In my mind, the words collaborate and corroborate are tied together. I would always mispronounce corroborate as “coraborate,” with a short-a sound. Maybe this was just because I never saw them together in print. In fact, I can’t remember seeing corroborate in print at all. I certainly didn’t know how to spell it, and maybe that’s why I couldn’t pronounce it properly.
My mom has corrected me twice this month (once yesterday) and so I’m making a post to remind myself ;-)
Her correction yesterday (we were working on dishes in my kitchen) led her to reminisce about when I was learning to read, and the first times I’d come across one of those words that aren’t pronounced as they’re written.
I could remember two: Colonel (as in, Mustard) and quay, as in, a landing place. Both times I remember coming across the word and not finding meaning in the sounds from the page. And both times my mom would (without even looking– maybe with a smile in her voice) inform me of the proper pronunciation and say that’s just how it’s done, and I’d just have to memorize it.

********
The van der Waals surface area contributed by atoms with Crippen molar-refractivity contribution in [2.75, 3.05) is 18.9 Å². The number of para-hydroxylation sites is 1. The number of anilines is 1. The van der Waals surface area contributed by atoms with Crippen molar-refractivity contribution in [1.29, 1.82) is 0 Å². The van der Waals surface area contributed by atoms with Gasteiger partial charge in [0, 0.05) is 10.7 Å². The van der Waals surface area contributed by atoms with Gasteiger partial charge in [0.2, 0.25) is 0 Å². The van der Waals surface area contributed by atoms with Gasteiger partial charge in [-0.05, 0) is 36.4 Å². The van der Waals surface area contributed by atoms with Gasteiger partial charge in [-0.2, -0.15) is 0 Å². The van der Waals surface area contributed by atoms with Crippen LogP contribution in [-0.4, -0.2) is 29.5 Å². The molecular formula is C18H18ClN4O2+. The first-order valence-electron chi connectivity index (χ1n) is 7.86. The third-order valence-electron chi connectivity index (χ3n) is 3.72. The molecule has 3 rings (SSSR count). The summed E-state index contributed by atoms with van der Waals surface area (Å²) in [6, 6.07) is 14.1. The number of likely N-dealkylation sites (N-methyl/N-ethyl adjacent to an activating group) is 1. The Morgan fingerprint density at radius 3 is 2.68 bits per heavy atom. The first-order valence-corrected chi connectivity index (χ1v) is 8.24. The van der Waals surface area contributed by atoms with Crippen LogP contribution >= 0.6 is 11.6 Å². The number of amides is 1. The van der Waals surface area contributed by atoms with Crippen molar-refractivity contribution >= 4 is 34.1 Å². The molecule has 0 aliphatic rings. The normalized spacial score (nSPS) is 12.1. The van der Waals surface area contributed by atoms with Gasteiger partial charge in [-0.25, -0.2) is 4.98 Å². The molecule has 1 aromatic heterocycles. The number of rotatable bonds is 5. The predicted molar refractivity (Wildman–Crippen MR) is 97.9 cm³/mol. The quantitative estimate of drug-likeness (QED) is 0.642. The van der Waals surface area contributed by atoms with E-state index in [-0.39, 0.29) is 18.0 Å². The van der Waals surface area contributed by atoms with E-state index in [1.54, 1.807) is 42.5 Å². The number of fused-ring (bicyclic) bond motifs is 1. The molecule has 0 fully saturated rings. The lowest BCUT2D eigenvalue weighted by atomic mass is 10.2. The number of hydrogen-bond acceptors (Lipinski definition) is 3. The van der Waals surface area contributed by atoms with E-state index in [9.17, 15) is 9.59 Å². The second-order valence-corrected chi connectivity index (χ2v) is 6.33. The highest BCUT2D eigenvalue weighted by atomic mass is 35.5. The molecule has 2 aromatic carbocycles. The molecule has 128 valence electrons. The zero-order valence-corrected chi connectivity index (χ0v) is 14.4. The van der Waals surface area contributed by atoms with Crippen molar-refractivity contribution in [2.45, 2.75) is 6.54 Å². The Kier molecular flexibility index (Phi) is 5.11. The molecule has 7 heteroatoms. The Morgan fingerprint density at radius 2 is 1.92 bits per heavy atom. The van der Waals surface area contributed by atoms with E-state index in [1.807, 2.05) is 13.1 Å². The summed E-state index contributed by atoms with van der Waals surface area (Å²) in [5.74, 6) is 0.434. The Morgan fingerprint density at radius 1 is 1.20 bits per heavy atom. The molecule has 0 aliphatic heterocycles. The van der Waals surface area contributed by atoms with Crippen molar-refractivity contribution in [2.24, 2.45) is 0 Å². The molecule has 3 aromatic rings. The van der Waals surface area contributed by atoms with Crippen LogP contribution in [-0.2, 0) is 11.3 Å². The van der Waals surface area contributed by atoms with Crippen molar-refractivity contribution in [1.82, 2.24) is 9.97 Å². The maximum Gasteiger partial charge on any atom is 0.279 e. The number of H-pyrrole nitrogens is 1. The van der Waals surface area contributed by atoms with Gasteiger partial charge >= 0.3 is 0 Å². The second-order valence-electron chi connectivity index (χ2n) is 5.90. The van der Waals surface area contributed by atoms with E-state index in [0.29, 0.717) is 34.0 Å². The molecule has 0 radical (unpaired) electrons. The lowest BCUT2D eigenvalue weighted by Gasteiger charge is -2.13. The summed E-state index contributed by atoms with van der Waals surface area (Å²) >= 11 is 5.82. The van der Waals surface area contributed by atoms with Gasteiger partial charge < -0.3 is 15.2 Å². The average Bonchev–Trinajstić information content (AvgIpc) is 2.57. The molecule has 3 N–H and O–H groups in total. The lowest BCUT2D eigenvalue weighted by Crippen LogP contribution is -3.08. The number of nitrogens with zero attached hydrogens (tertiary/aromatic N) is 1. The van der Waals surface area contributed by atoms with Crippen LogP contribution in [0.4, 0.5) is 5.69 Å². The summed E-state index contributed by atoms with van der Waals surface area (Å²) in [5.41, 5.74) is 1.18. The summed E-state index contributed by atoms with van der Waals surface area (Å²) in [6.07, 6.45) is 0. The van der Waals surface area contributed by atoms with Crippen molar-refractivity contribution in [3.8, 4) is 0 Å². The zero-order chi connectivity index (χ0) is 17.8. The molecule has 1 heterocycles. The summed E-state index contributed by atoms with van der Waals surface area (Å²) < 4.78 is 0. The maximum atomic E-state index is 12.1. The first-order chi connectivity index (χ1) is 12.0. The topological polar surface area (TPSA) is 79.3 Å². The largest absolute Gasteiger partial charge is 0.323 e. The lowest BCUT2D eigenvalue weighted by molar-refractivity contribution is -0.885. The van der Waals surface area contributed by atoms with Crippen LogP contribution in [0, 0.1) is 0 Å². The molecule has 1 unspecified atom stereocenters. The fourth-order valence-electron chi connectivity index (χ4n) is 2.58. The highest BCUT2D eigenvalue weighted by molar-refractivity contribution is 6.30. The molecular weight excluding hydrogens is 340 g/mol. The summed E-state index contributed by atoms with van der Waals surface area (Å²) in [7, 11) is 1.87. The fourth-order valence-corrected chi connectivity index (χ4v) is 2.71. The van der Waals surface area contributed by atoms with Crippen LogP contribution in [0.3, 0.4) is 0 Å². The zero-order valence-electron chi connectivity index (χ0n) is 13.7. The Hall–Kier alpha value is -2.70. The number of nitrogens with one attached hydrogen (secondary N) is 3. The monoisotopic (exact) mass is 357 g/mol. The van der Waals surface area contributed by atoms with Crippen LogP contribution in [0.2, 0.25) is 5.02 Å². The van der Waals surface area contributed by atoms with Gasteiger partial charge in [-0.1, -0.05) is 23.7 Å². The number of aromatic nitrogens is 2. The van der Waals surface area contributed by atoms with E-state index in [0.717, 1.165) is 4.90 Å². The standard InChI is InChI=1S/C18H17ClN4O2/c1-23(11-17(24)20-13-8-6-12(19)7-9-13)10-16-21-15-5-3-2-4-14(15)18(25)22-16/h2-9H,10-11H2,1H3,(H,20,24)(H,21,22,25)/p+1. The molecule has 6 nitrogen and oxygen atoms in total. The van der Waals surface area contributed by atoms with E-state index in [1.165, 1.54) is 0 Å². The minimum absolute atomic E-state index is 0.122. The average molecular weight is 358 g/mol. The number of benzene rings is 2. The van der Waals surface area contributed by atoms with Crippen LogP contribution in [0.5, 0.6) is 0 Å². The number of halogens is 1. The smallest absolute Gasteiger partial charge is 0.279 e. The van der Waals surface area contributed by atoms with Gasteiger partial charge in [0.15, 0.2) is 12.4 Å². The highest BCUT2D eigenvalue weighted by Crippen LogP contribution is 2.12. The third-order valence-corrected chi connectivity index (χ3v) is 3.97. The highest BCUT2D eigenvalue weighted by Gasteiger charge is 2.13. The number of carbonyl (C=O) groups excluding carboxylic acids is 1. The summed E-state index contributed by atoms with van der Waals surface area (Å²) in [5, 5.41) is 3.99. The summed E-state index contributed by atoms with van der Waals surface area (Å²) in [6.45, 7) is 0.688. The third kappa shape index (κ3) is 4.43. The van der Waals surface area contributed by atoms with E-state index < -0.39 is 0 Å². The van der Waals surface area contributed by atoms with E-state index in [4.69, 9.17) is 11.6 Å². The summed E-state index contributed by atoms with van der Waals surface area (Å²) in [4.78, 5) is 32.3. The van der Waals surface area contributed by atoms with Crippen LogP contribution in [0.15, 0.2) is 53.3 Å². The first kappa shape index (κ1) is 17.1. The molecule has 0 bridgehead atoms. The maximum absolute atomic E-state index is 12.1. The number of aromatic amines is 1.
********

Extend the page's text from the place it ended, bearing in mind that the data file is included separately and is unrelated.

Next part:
She asked me yesterday if those things were troublesome (not her word), and I (in one of my moments of spontaneous discovery) said, “English is kind-of like a rich, eccentric old uncle. He sort of does what he wants and we just get used to it.”
I would add to that, the reason we put up with him is because he’s so rich. I wonder if we’d put up with so much if he didn’t enable us to do just about anything we want.
I am always pronouncing words as they look on the page because I encounter them so often only while reading. Recently, I pronounced “barista” as “bareesta” because I had read it in such a context that I assumed it was a word of Latin decent while I had never heard it spoken. There was another word that I said to Micah – I forget what it was – but he corrected me, saying, “You’re such a reader!”